SQL Server 2005 Integration Services – Performance – Part 30

Throughout our coverage of SQL Server 2005 Integration Services, we have
been primarily concerned with newly introduced and improved features, spending
considerably less time discussing its performance advantages over Data
Transformation Services. However, it is important to point out that superiority
of this technology goes beyond functionality alone, providing numerous
efficiency benefits, which we will present in more detail in this article.

As we already have explained in the introductory installments of this
series, one of the fundamental changes underlying design and implementation of
SQL Server 2005 Integration Services is separation of Control Flow and Data
Flow. The former determines execution sequence of tasks, defining workflow of
the package. The primary purpose of the latter is management of the data
movement from its source to destination and transformations of its content
during transit. Some of the most relevant performance tuning methods are
directly related to this dual architecture and therefore should be discussed
within its context.

Control Flow execution is managed by the SSIS run-time engine, which offers the
ability to run its tasks in parallel (in addition to traditional serial
approach, which tends to be less efficient, since it forces tasks to execute in
synchronous manner, where a subsequent one needs to wait for its predecessor to
complete before it can proceed). The maximum number of tasks that can execute
simultaneously is controlled with the MaxConcurrentExecutables package
property. You can set it explicitly or rely on its default value of -1, which
derives the limit by adding 2 to the total number of processors (logical rather
than physical, giving you a slight edge when hyperthreading is turned on).
Note, however, that you should not assign this number strictly based on the
number of tasks and their respective arrangement, but also take into
consideration the characteristics of individual tasks (such as their resource
utilization or blocking nature). Similarly, within Data Flow, it is possible to
benefit from parallelism. The total number of threads created by the pipeline
engine is calculated based on several factors, such as the number of data sources,
destinations, and asynchronous
. While you can affect the outcome of these calculations by
assigning an arbitrary value to the EngineThreads property of each Data Flow
task (which, by default, is set to 5), this serves merely as a suggestion to
the engine scheduler, which might make additional adjustments as it deems
appropriate (for example, in cases where this would eliminate the potential for
deadlocks). Alternative method of influencing thread distribution involves
modifying the pipeline by introducing additional transformations, such as
Multicast (which copies its input across multiple outputs), spreading the load
across multiple transformations and destinations.

In addition to improvements in thread organization, Data Flow can be
optimized by tuning its memory utilization. Data processed by its engine is
stored in chunks of memory referred to as buffers, created as new records are
read via source components and allocated dynamically according to requirements
imposed by transformations. The volume of records in a buffer depends on a
variety of factors, such as the number and width of data columns, as well as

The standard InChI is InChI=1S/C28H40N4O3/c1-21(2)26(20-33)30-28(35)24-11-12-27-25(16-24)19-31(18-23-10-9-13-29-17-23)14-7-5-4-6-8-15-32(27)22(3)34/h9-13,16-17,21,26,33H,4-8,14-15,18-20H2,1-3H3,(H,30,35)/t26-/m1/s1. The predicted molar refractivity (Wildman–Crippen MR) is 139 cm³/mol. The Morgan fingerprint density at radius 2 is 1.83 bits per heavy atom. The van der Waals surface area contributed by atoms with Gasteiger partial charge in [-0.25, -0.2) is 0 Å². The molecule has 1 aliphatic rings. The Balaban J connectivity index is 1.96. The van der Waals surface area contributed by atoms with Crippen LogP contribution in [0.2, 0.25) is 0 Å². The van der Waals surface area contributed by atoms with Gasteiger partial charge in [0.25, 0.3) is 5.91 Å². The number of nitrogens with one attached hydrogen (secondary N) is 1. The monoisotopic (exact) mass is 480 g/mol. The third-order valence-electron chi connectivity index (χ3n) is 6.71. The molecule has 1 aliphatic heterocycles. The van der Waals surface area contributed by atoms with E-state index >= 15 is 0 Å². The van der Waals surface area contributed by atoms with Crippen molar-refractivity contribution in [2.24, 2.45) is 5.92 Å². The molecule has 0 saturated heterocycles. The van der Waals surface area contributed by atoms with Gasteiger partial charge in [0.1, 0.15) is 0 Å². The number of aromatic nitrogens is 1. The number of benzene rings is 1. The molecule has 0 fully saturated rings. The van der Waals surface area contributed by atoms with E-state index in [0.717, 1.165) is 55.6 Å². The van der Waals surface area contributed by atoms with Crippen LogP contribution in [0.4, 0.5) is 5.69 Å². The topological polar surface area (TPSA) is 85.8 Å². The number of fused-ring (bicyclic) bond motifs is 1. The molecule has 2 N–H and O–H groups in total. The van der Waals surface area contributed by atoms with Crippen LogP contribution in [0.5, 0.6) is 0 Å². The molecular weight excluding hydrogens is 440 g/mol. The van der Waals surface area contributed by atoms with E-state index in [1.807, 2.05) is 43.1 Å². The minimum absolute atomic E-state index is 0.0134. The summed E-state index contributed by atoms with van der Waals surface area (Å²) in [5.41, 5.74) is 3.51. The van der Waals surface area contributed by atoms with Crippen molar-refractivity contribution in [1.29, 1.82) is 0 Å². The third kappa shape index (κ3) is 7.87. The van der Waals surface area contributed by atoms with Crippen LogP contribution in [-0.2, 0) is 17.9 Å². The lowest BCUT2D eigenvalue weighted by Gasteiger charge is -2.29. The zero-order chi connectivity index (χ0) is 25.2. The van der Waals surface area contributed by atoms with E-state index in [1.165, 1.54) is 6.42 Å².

buffer size (more about this shortly). The total number of buffers is derived
based primarily on a total count of data records (extracted from their source
or generated throughout the pipeline) and blocking nature of Data Flow
components. Such components can be viewed as non-blocking, semi-blocking, or
blocking, depending on whether data rows are relayed from one transformation to
the next after each one, some, or all of them have been processed. The
non-blocking type can be further subdivided into streaming (such as Character
Map, Conditional Split, or Data Conversion, which use readily available
internal features and data) and row-based (such as Export Column, Import Column
or OLE DB Command, which are inherently slower since they need to rely on
external entities for the same functionality). In either case though,
processing is very efficient, with data rows maintained in the same set of
buffers throughout the pipeline, handled in-place by consecutive
transformations (without the need to allocate new buffers and copy partially
processed data to them). Semi-blocking components (such as Merge or Merge Join)
require that records expected by downstream transformation are temporarily
retained (for example, Merge and Merge Join must first locate matching keys
from data streams being merged before producing the outcome) resulting
typically in the difference between counts of input and output rows. This, in
turn, impacts memory usage (and tends to increase thread count), since new
buffers need to be created (and existing ones maintained) in order to
accommodate some of the rows processed by an upstream transformation. Fully
blocking Data Flow components (such as Aggregate or Sort) where the entire
input data set is needed before any output records are generated are the worst
performers, since it is necessary to create sufficient amount buffers (and
dedicate processing resources to perform their calculations) to hold the entire
data set.

As mentioned earlier, buffers are formed on an as needed basis, according to
the count and size of individual data rows (which is calculated by reviewing the
data types of columns involved in transformations) and following rules dictated